Why we did this study
Synthetic cannabinoids (SCs) have become increasingly available among various user populations and have emerged as common alternatives to organic cannabis products. SCs belong to a continually evolving series of synthetic psychoactive product groups, commonly marketed as mixtures that mimic cannabis’ psychoactive effects. SCs have been associated with a variety of distinct and intensive adverse health outcomes (including mortality). While all forms of SCs are banned in correctional institutions, they are becoming increasingly available for use among offenders and pose novel challenges for administrations charged with the responsibility for offender health and safety. To better understand SC use, and possible health and safety consequences for offenders, this report reviewed pertinent national and international literature on SC use, supply, and related health outcomes.
What we did
We conducted electronic searches for both peer-reviewed and grey publications in primary scientific (i.e., PubMed, Google Scholar, etc.) and general databases based on pertinent keywords (e.g., Synthetic Cannabinoids, health outcomes. corrections, etc.). Studies were included if they contained information on prevalence and/or health outcomes related to SCs, and specifically among offenders. Relevant data and information were screened, extracted and narratively summarized.
What we found
SCs are an emerging category of drugs that fall under the umbrella of New Psychoactive Substances (NPS), which are becoming increasingly common. Compared to natural cannabis products, SCs pose distinct, and overall more serious (especially acute) threats to users’ health, including: elevated levels of cardio-vascular problems, kidney problems, seizures, psychosis and anxiety, among others. Various jurisdictions have reported high numbers of presentations to emergency departments, as well as cases of mortality, directly related to the use of SCs. It appears that the increasing appeal is extending into correctional populations - including in Canada - although specific epidemiological data are sparse. SCs present a number of new and distinct challenges to offender health and safety.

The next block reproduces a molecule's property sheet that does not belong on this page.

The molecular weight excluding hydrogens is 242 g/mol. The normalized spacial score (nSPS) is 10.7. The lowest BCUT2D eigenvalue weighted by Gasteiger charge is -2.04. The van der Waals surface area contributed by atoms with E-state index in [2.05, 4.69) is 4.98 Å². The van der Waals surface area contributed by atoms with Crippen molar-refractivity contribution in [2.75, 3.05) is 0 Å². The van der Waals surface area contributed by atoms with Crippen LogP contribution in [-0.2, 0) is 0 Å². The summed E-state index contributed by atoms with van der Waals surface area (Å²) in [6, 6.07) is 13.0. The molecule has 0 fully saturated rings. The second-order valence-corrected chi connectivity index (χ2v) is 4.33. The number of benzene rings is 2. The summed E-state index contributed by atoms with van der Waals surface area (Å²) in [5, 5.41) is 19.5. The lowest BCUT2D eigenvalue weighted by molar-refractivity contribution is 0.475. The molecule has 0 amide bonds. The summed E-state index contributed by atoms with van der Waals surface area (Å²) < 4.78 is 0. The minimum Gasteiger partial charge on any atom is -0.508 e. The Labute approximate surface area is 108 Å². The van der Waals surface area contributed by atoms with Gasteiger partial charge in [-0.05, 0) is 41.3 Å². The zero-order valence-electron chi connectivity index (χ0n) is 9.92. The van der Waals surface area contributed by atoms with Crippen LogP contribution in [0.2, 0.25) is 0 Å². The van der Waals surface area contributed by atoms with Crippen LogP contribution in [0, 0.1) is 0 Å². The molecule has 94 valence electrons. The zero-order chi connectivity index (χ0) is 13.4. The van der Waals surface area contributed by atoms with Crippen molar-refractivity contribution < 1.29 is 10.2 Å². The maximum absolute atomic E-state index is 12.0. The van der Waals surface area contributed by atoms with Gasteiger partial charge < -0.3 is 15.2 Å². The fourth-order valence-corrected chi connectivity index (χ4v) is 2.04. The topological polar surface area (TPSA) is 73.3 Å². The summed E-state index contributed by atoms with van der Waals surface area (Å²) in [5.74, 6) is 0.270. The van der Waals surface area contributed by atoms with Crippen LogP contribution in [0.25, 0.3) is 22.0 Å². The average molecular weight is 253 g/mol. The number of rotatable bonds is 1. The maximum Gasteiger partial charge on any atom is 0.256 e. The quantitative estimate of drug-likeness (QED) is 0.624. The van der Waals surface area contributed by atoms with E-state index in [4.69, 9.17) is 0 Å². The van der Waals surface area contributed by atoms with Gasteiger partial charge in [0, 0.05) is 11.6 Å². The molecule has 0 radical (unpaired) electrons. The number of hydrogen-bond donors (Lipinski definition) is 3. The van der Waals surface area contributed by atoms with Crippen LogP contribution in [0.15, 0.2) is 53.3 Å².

SCs may evade major routine drug interdiction and drug testing systems established by correctional systems, and hence, are attractive for illicit use, trade, and import in correctional settings. SC use results in potentially powerful stimulant effects which may also make them attractive for use by offenders, but result in adverse outcomes such as aggravation, psychosis/hallucinations, and violence, all of which come with potentially undesirable or hazardous consequences for offender behaviour and safety.
What it means
Better data and information on the use, availability, and health outcomes of SC use in Canadian correctional facilities are required. Education of offenders and correctional staff on the risks of SC use needs to be facilitated and correctional systems should prepare for the potential health and safety consequences of increased SC use in Canada while awaiting the results and guidance offered by future research.
For more information
Ali, F., Hill, C., & Fischer, B. (2017). Synthetic cannabinoid use in correctional populations - An emerging challenge for offender health and safety. (Research Report R-397).Ottawa, Ontario: Correctional Service of Canada.
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Research Branch or contact us by phone at (613) 995-3975.
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